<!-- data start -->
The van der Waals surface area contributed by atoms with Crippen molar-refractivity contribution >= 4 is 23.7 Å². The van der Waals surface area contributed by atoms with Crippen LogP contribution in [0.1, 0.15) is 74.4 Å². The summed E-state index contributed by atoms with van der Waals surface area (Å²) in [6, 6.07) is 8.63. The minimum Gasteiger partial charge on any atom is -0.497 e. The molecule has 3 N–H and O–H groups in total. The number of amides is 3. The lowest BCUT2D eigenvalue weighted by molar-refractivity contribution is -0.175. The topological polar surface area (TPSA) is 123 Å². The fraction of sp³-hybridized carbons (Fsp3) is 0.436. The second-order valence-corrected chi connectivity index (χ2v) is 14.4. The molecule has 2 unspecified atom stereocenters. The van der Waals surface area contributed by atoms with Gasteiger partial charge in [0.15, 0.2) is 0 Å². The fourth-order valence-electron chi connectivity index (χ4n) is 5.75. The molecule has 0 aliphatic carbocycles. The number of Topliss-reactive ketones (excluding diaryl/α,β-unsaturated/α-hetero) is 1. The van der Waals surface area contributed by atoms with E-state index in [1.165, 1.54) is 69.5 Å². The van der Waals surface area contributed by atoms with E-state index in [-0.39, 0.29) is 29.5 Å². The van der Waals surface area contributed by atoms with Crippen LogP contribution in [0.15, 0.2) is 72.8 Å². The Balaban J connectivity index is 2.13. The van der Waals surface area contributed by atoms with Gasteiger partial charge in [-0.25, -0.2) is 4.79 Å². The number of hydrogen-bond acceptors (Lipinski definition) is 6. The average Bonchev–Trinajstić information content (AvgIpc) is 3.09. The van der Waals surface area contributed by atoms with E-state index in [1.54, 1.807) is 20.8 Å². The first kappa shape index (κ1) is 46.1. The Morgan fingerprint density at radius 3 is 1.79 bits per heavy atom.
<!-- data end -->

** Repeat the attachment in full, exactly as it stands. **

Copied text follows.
The van der Waals surface area contributed by atoms with Crippen molar-refractivity contribution >= 4 is 23.7 Å². The van der Waals surface area contributed by atoms with Crippen LogP contribution in [0.1, 0.15) is 74.4 Å². The summed E-state index contributed by atoms with van der Waals surface area (Å²) in [6, 6.07) is 8.63. The minimum Gasteiger partial charge on any atom is -0.497 e. The molecule has 3 N–H and O–H groups in total. The number of amides is 3. The lowest BCUT2D eigenvalue weighted by molar-refractivity contribution is -0.175. The topological polar surface area (TPSA) is 123 Å². The fraction of sp³-hybridized carbons (Fsp3) is 0.436. The second-order valence-corrected chi connectivity index (χ2v) is 14.4. The molecule has 2 unspecified atom stereocenters. The van der Waals surface area contributed by atoms with Gasteiger partial charge in [0.15, 0.2) is 0 Å². The fourth-order valence-electron chi connectivity index (χ4n) is 5.75. The molecule has 0 aliphatic carbocycles. The number of Topliss-reactive ketones (excluding diaryl/α,β-unsaturated/α-hetero) is 1. The van der Waals surface area contributed by atoms with E-state index in [1.165, 1.54) is 69.5 Å². The van der Waals surface area contributed by atoms with E-state index in [-0.39, 0.29) is 29.5 Å². The van der Waals surface area contributed by atoms with Crippen LogP contribution in [0.15, 0.2) is 72.8 Å². The Balaban J connectivity index is 2.13. The van der Waals surface area contributed by atoms with Gasteiger partial charge in [-0.25, -0.2) is 4.79 Å². The number of hydrogen-bond acceptors (Lipinski definition) is 6. The average Bonchev–Trinajstić information content (AvgIpc) is 3.09. The van der Waals surface area contributed by atoms with E-state index in [1.54, 1.807) is 20.8 Å². The first kappa shape index (κ1) is 46.1. The Morgan fingerprint density at radius 3 is 1.79 bits per heavy atom.